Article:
Aside from the storage aspects of biomass pellets, the importance of conveying and transferring these in large volumes has also presented some interesting challenges. An important, but often poorly considered aspect of bulk pellet handling is the effect of fines/dust content. Clearly the dust evolved from the attrition of pellets through the multiple handling operations associated with cargo unloading, conveying, silo loading, discharge and subsequent conveying to rail loading must be managed. The main issue is linked to an accurate assessment of what dust levels can be anticipated to develop – since this has major implications for the specification of dust extraction plant (ie. duct sizing, air mover, and filter area in the bag house). Most specifications for pellets suggest that a fines content of up to eight per cent can be anticipated (ex-mill). However, irrespective of whether this is assumed to mass or volume, this does not mean that for any sample size taken from a process that a comparable quantity of fines/dust will be found. A more likely scenario is that fines/dust may vary from one to 20 per cent by weight (ie. up to 40 percent by volume) through the mass of pellets unloaded from a ship and handled through the port – simply through a combination of segregation and, to a lesser extent, particle attrition.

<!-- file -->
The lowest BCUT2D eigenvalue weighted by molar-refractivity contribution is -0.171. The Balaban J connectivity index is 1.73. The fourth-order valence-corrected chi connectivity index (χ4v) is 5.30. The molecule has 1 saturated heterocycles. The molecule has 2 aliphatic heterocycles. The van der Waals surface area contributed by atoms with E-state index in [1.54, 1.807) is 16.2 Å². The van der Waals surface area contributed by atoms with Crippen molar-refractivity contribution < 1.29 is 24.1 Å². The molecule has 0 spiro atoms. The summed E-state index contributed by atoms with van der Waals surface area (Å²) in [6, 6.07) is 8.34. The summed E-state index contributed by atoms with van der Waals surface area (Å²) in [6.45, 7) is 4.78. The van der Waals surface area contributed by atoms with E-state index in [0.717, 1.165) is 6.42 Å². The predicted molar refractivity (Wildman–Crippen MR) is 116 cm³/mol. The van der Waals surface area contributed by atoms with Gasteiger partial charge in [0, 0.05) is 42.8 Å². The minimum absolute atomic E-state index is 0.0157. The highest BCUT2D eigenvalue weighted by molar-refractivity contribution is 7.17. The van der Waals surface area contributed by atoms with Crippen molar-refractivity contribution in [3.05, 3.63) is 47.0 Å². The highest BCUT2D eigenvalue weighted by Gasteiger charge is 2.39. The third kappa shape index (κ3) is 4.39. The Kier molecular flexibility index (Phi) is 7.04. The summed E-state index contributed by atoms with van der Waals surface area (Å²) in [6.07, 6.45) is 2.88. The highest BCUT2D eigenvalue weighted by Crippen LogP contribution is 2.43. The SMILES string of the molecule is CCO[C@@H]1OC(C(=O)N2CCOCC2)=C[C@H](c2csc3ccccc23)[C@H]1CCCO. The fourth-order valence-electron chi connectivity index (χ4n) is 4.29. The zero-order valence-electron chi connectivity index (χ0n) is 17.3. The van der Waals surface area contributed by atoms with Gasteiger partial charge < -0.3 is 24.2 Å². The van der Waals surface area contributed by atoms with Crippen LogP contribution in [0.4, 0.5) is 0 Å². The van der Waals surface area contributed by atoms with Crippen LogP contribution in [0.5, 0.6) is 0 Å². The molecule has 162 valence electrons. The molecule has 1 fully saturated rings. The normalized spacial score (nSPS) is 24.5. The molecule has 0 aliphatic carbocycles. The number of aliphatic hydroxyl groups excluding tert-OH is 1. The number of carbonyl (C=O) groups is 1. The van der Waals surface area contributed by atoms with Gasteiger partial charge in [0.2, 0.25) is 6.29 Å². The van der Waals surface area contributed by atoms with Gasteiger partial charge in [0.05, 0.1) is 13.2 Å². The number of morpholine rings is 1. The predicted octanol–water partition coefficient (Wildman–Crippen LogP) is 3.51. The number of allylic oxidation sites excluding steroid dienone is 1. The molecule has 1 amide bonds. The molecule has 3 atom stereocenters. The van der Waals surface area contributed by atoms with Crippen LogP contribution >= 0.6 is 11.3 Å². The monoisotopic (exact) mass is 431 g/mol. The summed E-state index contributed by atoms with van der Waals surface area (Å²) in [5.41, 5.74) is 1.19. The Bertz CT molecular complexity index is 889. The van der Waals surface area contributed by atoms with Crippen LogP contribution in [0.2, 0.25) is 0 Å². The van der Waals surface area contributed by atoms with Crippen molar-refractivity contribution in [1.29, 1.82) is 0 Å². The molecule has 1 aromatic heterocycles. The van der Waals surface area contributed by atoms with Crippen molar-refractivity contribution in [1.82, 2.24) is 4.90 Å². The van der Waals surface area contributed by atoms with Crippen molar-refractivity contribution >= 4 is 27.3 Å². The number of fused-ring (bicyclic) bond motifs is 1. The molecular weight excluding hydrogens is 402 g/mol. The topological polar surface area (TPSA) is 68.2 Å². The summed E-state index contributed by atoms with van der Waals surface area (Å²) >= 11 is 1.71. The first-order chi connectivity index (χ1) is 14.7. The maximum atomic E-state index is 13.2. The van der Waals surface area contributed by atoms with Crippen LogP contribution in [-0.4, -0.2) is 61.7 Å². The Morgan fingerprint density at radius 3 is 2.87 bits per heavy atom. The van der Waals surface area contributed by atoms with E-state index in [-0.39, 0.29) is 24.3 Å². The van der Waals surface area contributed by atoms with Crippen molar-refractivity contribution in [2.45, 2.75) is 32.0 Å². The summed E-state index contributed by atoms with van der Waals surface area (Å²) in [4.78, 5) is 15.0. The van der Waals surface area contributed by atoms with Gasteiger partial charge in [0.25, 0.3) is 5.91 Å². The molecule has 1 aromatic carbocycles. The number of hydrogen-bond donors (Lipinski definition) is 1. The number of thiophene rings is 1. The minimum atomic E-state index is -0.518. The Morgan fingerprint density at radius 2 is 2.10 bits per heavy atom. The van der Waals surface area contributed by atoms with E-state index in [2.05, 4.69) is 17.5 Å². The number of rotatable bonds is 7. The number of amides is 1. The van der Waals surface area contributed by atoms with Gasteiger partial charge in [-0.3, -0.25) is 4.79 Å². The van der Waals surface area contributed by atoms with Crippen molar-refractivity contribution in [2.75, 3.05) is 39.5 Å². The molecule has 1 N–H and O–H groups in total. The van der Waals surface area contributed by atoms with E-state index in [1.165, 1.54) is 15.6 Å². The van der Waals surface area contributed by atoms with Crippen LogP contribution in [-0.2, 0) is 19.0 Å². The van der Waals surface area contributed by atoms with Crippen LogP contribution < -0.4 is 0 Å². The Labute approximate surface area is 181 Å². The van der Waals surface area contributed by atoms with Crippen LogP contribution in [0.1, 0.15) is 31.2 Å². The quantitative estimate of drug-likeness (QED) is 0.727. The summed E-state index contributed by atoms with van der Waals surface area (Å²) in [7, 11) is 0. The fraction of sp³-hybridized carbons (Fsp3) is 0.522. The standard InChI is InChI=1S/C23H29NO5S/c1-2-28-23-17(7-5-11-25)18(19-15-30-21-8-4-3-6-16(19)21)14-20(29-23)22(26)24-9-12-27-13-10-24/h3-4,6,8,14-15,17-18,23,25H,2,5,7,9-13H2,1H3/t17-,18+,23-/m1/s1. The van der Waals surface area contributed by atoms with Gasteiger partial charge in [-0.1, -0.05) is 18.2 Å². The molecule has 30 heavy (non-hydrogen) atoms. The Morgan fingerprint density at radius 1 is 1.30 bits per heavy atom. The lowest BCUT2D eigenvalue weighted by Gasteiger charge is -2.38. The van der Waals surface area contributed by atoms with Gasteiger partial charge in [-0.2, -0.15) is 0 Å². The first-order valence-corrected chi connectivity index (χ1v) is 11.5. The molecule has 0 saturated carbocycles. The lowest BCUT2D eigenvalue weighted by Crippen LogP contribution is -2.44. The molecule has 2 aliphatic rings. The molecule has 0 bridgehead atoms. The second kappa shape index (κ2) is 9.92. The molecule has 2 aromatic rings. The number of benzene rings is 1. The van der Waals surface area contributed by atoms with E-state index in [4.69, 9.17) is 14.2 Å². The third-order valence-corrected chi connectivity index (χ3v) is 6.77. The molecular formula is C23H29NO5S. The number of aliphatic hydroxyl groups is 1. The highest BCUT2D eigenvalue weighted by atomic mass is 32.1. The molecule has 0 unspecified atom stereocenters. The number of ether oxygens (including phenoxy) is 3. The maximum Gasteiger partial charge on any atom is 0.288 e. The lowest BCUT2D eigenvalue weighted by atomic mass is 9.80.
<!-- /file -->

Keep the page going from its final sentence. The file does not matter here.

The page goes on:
Presenting such a potentially variable bulk material the opportunity to mobilise dust into the environment is clearly not an option for any responsible plant design and in this respect the basic principles applied in other bulk industries (notably the minerals sector) for reducing dust emissions are often applied. These embody ensuring that the mass of material is maintained in a high density condition through transfer points. To achieve this effect ‘hood and spoon’ technology is applied at belt transfer points such that the trajectory of material leaving the belt is intercepted by a downward curving overhead plate which serves to deny the material the opportunity to disperse to a loose form. A second plate collects the densified flight of material and performs a change of direction such that the material is brought into alignment with the direction of movement for the belt onto which it is effectively laid. By preventing a dilation of the material the interaction with air is reduced to the outer boundary only and hence the scope for dust entrainment and transportation is kept to a minimum. This approach is particularly beneficial since, the use of misting atomisers to keep dust down cannot be readily applied to pelletised material due to the absorbent nature of the pellets (unless torrified of course).